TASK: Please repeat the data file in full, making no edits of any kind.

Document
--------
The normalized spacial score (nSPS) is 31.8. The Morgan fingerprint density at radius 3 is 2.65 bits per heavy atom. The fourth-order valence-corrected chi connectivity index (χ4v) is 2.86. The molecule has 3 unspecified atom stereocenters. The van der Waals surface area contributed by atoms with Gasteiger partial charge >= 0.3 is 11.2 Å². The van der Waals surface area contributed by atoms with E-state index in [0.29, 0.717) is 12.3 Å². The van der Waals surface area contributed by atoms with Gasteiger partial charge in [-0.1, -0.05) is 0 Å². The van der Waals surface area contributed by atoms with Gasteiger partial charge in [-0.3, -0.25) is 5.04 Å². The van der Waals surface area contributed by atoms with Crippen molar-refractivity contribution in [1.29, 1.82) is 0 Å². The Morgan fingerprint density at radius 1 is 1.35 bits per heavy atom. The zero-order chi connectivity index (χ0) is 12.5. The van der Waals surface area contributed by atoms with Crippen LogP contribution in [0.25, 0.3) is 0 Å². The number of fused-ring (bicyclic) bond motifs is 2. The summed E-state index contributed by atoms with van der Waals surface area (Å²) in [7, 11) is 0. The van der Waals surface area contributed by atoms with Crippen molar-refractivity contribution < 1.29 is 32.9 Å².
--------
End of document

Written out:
The normalized spacial score (nSPS) is 31.8. The Morgan fingerprint density at radius 3 is 2.65 bits per heavy atom. The fourth-order valence-corrected chi connectivity index (χ4v) is 2.86. The molecule has 3 unspecified atom stereocenters. The van der Waals surface area contributed by atoms with Gasteiger partial charge >= 0.3 is 11.2 Å². The van der Waals surface area contributed by atoms with E-state index in [0.29, 0.717) is 12.3 Å². The van der Waals surface area contributed by atoms with Gasteiger partial charge in [-0.1, -0.05) is 0 Å². The van der Waals surface area contributed by atoms with Gasteiger partial charge in [-0.3, -0.25) is 5.04 Å². The van der Waals surface area contributed by atoms with Crippen molar-refractivity contribution in [1.29, 1.82) is 0 Å². The Morgan fingerprint density at radius 1 is 1.35 bits per heavy atom. The zero-order chi connectivity index (χ0) is 12.5. The van der Waals surface area contributed by atoms with Crippen LogP contribution in [0.25, 0.3) is 0 Å². The number of fused-ring (bicyclic) bond motifs is 2. The summed E-state index contributed by atoms with van der Waals surface area (Å²) in [7, 11) is 0. The van der Waals surface area contributed by atoms with Crippen molar-refractivity contribution < 1.29 is 32.9 Å².